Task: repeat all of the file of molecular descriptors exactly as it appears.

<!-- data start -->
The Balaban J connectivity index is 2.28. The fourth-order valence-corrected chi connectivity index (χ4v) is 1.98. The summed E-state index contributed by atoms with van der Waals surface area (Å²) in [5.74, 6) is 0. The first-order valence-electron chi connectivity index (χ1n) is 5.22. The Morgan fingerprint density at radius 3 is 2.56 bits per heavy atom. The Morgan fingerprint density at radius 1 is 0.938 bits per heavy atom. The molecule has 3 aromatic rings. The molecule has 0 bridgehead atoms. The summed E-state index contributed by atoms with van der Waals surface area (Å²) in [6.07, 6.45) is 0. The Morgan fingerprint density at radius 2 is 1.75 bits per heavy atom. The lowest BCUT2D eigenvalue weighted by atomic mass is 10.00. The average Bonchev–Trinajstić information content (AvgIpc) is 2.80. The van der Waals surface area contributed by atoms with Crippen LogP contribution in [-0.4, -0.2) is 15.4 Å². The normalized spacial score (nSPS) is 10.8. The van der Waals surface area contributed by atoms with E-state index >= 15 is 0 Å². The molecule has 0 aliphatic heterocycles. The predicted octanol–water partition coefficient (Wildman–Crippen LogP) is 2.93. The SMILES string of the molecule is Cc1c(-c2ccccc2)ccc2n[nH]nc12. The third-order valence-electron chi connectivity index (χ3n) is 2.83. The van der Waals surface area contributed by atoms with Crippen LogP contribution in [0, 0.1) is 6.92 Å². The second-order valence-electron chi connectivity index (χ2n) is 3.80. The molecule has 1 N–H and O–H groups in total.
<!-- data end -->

The Balaban J connectivity index is 2.28. The fourth-order valence-corrected chi connectivity index (χ4v) is 1.98. The summed E-state index contributed by atoms with van der Waals surface area (Å²) in [5.74, 6) is 0. The first-order valence-electron chi connectivity index (χ1n) is 5.22. The Morgan fingerprint density at radius 3 is 2.56 bits per heavy atom. The Morgan fingerprint density at radius 1 is 0.938 bits per heavy atom. The molecule has 3 aromatic rings. The molecule has 0 bridgehead atoms. The summed E-state index contributed by atoms with van der Waals surface area (Å²) in [6.07, 6.45) is 0. The Morgan fingerprint density at radius 2 is 1.75 bits per heavy atom. The lowest BCUT2D eigenvalue weighted by atomic mass is 10.00. The average Bonchev–Trinajstić information content (AvgIpc) is 2.80. The van der Waals surface area contributed by atoms with Crippen LogP contribution in [-0.4, -0.2) is 15.4 Å². The normalized spacial score (nSPS) is 10.8. The van der Waals surface area contributed by atoms with E-state index >= 15 is 0 Å². The molecule has 0 aliphatic heterocycles. The predicted octanol–water partition coefficient (Wildman–Crippen LogP) is 2.93. The SMILES string of the molecule is Cc1c(-c2ccccc2)ccc2n[nH]nc12. The third-order valence-electron chi connectivity index (χ3n) is 2.83. The van der Waals surface area contributed by atoms with Crippen LogP contribution in [0, 0.1) is 6.92 Å². The second-order valence-electron chi connectivity index (χ2n) is 3.80. The molecule has 1 N–H and O–H groups in total.